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Ring in the New Year with Dry January

Classic Virgin SangriaThis may seem oxymoronic on what is traditionally a heavy drinking day but one of the best ways to ring in a happy and healthy new year is to stop drinking alcohol, or certainly to drink less.  Personally, I find it easier to not drink at all than to stop at one.  So, to use an apt holiday metaphor, I advocate quitting cold turkey* with Dry January.

We are most successful at making change where we can objectively measure improvement.  Declaring “I will drink less this year” will, in all likelihood, achieve nothing.  But if you give yourself an explicit goal and commit to tracking your alcohol consumption to see how you stack up, you will vastly improve your odds of success.  This is where Dry January comes in.

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Go With the Slow

Toronto Holistic Nutritionist Laurie McPhail Go With the SlowI’ve been feeling rather slow these days. It seems to happen every year around this time. I generally dismiss it as a mild case of the “winter blues”, as I’m more of a summer person. But I’ve noticed my energy level is not as high as usual and I’ve been feeling hungrier than I normally do.

Rather than trying to fight it and plod on, however, I’ve decided to “go with the slow”. Because that is exactly what we are intended to do as we transition through fall and winter. And it has to do with our circadian and seasonal rhythms.

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Sliding Down a Sugary, Slippery Slope

Toronto Holistic Nutritionist Laurie McPhail Sliding Down a Sugary Slippery SlopeAre you sliding down a sugary, slippery slope?  You know the one I mean.  The one that begins innocently enough in the fall with a slice (or two) of Thanksgiving pecan or pumpkin pie and then a wee bit of Hallowe’en candy a few weeks later.  You gain momentum with heaping helpings of holiday treats followed by boxes of Valentine’s chocolate.  Before you know it, you’re gathering and gobbling the Easter bunny’s chocolate eggs (not to mention, if you love them as much as I do, hot cross buns).  Suddenly, you find yourself awash in sugar.  You have more of a sweet tooth than you used to and sugary treats have become a daily ritual, not just a holiday indulgence.

Does this sound familiar?  If so, you’ve just slid down a sugary, slippery slope.  I know I have.  Read on for more about how easy it is to do this and why you really, really want to climb back up.

And I hope you’ll join me for my I’m Sweet Enough 7-day No Sugar Added Challenge (more on this at the end of this post).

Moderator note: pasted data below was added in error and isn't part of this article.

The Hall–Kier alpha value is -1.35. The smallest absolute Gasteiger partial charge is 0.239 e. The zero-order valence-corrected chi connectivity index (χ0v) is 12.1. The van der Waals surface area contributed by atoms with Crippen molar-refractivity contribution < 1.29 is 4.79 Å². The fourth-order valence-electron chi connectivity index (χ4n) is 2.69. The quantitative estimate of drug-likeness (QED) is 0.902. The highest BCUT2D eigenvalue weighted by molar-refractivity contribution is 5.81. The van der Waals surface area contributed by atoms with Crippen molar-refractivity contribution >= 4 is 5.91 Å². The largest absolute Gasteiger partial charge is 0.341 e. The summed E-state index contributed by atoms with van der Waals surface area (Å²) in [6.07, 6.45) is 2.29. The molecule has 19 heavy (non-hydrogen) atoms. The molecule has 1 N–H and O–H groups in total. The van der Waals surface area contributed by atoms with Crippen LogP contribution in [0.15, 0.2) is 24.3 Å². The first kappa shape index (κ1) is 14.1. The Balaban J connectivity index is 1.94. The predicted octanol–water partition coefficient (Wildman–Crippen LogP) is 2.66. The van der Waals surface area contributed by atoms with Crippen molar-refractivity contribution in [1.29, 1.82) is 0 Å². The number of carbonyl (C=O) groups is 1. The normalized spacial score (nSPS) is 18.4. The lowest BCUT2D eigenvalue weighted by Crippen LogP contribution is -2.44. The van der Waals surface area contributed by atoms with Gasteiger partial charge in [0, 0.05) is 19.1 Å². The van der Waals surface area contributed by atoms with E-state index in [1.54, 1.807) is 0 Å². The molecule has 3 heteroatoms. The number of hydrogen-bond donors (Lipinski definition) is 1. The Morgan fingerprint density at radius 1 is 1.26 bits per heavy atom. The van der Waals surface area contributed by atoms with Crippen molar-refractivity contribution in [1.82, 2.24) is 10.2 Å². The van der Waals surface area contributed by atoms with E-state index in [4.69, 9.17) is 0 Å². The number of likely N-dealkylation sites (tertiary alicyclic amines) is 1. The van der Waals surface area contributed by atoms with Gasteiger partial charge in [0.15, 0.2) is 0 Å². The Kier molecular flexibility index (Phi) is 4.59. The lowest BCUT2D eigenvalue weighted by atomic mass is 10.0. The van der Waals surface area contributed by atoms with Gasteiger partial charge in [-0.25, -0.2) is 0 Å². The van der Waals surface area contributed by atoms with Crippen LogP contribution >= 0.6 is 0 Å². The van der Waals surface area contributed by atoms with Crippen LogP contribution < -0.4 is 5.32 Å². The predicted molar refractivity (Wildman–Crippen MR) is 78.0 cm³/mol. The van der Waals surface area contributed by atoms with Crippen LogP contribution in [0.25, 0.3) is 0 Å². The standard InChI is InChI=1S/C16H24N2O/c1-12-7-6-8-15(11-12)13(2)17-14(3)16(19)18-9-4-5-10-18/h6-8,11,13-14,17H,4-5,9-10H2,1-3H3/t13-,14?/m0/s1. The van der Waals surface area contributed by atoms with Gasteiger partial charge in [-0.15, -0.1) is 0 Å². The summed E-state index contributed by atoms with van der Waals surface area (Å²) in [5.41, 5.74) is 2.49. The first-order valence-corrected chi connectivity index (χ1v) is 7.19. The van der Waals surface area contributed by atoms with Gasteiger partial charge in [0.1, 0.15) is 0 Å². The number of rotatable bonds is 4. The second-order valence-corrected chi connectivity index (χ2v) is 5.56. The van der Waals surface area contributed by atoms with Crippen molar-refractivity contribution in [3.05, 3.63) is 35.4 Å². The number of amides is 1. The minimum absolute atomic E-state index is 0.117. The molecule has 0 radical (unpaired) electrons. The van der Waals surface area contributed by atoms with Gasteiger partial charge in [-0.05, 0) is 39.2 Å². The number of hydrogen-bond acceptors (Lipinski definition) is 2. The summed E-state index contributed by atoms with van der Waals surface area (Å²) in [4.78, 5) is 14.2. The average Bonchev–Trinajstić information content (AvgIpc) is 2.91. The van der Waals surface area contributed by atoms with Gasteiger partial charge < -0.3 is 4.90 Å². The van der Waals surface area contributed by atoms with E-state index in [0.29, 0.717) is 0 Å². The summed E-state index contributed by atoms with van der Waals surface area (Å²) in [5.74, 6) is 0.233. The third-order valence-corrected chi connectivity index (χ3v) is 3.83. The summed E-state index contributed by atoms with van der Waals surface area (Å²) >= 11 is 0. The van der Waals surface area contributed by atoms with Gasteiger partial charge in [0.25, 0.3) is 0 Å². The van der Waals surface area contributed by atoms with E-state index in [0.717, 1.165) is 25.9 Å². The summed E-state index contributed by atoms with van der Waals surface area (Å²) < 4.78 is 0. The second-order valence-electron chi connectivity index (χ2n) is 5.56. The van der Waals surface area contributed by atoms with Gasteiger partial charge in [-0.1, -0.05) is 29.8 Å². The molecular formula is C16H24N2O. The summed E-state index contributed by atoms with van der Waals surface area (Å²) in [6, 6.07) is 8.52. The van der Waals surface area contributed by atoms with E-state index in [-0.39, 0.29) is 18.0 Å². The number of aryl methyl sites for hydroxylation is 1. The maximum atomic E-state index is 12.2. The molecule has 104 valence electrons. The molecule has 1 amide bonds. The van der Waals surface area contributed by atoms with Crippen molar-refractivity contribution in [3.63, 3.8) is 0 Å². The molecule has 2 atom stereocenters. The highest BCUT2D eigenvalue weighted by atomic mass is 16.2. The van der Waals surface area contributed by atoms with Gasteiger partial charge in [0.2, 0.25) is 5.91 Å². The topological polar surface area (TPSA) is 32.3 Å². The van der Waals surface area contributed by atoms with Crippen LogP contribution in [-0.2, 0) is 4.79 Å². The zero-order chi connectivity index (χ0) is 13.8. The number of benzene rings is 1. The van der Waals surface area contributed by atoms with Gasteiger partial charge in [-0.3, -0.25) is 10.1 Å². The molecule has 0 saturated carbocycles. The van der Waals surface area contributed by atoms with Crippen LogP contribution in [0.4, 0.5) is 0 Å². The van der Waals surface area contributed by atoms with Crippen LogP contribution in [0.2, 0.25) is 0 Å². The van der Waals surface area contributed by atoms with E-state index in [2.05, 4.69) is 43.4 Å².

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Tips for Satisfying Slumber

Toronto Holistic Nutritionist Laurie McPhail Satisfying SlumberIn last week’s post, Don’t Snooze, You Lose. Sleep to Your Health!, I discussed the health implications of insufficient sleep.  This week, I cover how you know if you are getting enough sleep and provide some tips for satisfying slumber to improve the quantity and quality of your sleep.

Before we dive in, I’d like to offer one last tidbit of food for thought on how important sleep must be for us as a species.  Did you know that when you are in REM (rapid eye movement) sleep all the voluntary muscles in your body are completely paralyzed?  Think for a moment about how vulnerable this makes us during sleep.  We require 7 to 8 hours of sleep per night.  So for 20% to 25% of that time (approximately 1.5 to 2 hours) we are completely vulnerable to attack by predators.  This would make no sense from an evolutionary perspective unless sleep conveyed some very important advantages.  Something to sleep on!

So how do you know if you are having truly satisfying slumber?

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Don’t Snooze, You Lose. Sleep to Your Health!

Toronto Holistic Nutritionist Laurie McPhail Sleep To Your Health PostDiet, exercise and sleep are often grouped together as a sort of “holy trinity” of wellness.  Being a nutritionist, I focus largely on diet but, as a holistic nutritionist, I also counsel my clients on how important quality sleep, stress reduction (be the stress physical, mental or environmental) and appropriate exercise is for health.

To me, however, sleep is more than just one third of the trinity.  Sleep is the absolute foundation of wellness. A chronically under-slept person is unlikely to have the time or energy to make sound nutritional choices or exercise.  And, as you will see, poor sleep leads to a cascade of physiological effects that significantly impair health.

As a result, it is one of the first things I discuss with my clients.  “Sleep to your health”, I say (in place of the old adage “drink to your health”)!

So often, being told to do something (like eat more vegetables) because “it’s good for you” is not enough.  Sometimes you need scare tactics to drive the point home.  I didn’t religiously wear my night guard to protect my teeth until my dentist casually mentioned my molars might crumble.  Now that had impact!  So, in that spirit, I lay out the myriad reasons why, if you don’t snooze, you lose.

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